SpaceX’s Starship may do a lot, but it won’t do everything.
The company’s under-development rocket, first outlined in 2017, is designed to send humans to Mars and beyond. But at its unveiling, CEO Elon Musk said that he wanted “one booster and ship that replaces [the existing] Falcon 9, Falcon Heavy, and Dragon.” That means a ship that can also launch satellite constellations like Starlink.
But in an interview with Inverse, Rocket Lab CEO Peter Beck suggested that this vision might be a step too far. Speaking after the latest updates to its Neutron rocket project, Beck explained that the Starship wouldn’t help build satellite constellations of the future.
“If you want to populate Mars, then the Starship is the vehicle to do that,” he says. “If you want to deploy a bunch of constellations and spacecraft in low Earth orbit, 100 tons of payload is just not going to help you.”
Want to know more about Rocket Labs’ big plans, how it could aid deep space missions, and how a unique design choice offers key improvements to rockets? Read the full interview with Peter Beck, only in MUSK READS+.
The comments pour cold water on an often-touted feature of the Starship. Where the Falcon 9 can launch around 16 tonnes to low-Earth orbit in reusable configuration, the Starship can launch over 100 tonnes.
Beyond Musk’s comments at the unveiling, he has mentioned after that he plans to use the Starship for satellite launches. In June 2021, he wrote on Twitter that Starlink missions would move to Starship. Current Falcon 9 rockets launch up to 60 Starlink satellites at a time, which could mean a large increase in launch capacity.
Rocket Lab designed its Neutron, set for its first flight in 2024, to launch eight tonnes. Beck argues that a smaller capacity rocket is better for building out constellations because you can target multiple orbital planes with deliveries to orbit.
“If you want to put the constellation in one orbital plane, then that's fine, but that's not particularly useful,” Beck says. “Having multiple planes is generally more useful.”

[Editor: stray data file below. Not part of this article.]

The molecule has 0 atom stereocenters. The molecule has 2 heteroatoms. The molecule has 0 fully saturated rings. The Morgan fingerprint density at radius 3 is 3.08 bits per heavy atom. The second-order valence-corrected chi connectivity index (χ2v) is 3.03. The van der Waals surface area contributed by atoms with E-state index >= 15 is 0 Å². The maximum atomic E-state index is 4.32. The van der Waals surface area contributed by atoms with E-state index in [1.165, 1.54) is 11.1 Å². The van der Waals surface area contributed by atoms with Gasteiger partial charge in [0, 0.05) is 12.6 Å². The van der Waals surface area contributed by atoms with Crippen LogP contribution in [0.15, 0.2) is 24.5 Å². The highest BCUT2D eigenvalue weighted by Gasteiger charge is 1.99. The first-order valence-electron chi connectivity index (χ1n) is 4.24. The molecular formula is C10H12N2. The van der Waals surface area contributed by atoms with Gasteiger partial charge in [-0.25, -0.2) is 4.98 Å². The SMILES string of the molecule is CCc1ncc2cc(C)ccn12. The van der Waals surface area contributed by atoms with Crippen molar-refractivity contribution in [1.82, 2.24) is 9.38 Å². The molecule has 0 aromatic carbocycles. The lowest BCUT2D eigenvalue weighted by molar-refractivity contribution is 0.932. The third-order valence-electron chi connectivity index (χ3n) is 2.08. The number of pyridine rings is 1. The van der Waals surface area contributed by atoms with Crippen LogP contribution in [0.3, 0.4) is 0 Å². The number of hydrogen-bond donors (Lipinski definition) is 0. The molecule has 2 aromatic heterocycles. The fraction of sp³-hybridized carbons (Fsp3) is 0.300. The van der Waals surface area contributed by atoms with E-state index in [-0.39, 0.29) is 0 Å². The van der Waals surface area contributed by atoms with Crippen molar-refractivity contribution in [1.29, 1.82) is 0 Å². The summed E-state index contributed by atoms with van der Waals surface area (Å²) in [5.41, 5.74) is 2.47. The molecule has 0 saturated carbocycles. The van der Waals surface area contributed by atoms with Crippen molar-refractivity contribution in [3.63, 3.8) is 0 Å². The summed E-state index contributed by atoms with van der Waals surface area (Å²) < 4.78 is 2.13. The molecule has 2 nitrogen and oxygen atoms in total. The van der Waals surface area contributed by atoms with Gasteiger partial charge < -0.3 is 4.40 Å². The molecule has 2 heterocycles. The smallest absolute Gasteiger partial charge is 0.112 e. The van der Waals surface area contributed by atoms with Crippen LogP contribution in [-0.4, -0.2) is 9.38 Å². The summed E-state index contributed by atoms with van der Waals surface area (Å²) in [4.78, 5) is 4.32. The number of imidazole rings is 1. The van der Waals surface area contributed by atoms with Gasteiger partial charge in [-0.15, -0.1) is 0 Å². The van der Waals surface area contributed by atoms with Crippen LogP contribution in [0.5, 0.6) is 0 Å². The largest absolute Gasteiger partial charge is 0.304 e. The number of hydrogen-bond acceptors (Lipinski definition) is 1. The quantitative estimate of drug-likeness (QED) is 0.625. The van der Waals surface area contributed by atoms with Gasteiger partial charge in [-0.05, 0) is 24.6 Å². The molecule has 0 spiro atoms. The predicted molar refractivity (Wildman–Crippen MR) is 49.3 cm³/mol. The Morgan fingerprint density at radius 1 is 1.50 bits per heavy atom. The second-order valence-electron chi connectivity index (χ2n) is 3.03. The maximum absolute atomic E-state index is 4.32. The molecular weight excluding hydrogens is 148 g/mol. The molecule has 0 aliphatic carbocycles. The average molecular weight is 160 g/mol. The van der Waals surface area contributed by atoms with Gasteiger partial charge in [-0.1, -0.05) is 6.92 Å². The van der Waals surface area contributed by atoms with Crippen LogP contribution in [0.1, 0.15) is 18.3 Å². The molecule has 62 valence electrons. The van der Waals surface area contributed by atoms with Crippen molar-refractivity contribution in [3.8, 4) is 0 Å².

Beck also argues that, using a smaller payload, it makes more sense for manufacturers to use a smaller rocket.
“You don’t get a discount for putting eight tonnes in a 100-tonne rocket,” he says. “The rocket price is the same.”
When paired with the Electron rocket, Beck argues that Rocket Lab can lift around 90 percent of all that’s planned within the coming decade. That still leaves Starship and others for heavy-lift missions.
A rocket that can replace Falcon 9, though? That all depends on whether SpaceX can offer launches at an attractive price. Musk claims the ship could cost just $2 million per launch, severely undercutting the Falcon 9’s $62 million price tag.
The race to make space more accessible than ever is heating up.
Here is what you will gain from subscribing to MUSK READS+:
- Three emails per week, enabling fans to go deeper into the week’s stories.
- Original interviews and reporting, longform analysis, previews, and recaps of major events, including earnings calls and more.
- Community-focused extras like responses to reader mail, an upcoming event calendar, and notable anniversaries.
- An archive of previous subscriber-only content, so you can easily read back over what you might have missed.
- Promotional deals and offers.
- Supporting original, independent journalism.
MUSK READS+ is a fully independent operation. We are not Elon Musk, nor are we employed by him. Our job is to report the events we find important, giving you the inside look at the worlds of space rockets, electric cars, clean energy, and more. It means first-hand accounts of a SpaceX rocket launch, Tesla insights from third-party analysts, and more.
If you want to support us in our mission, and receive original interviews and analysis, consider contributing with a subscription.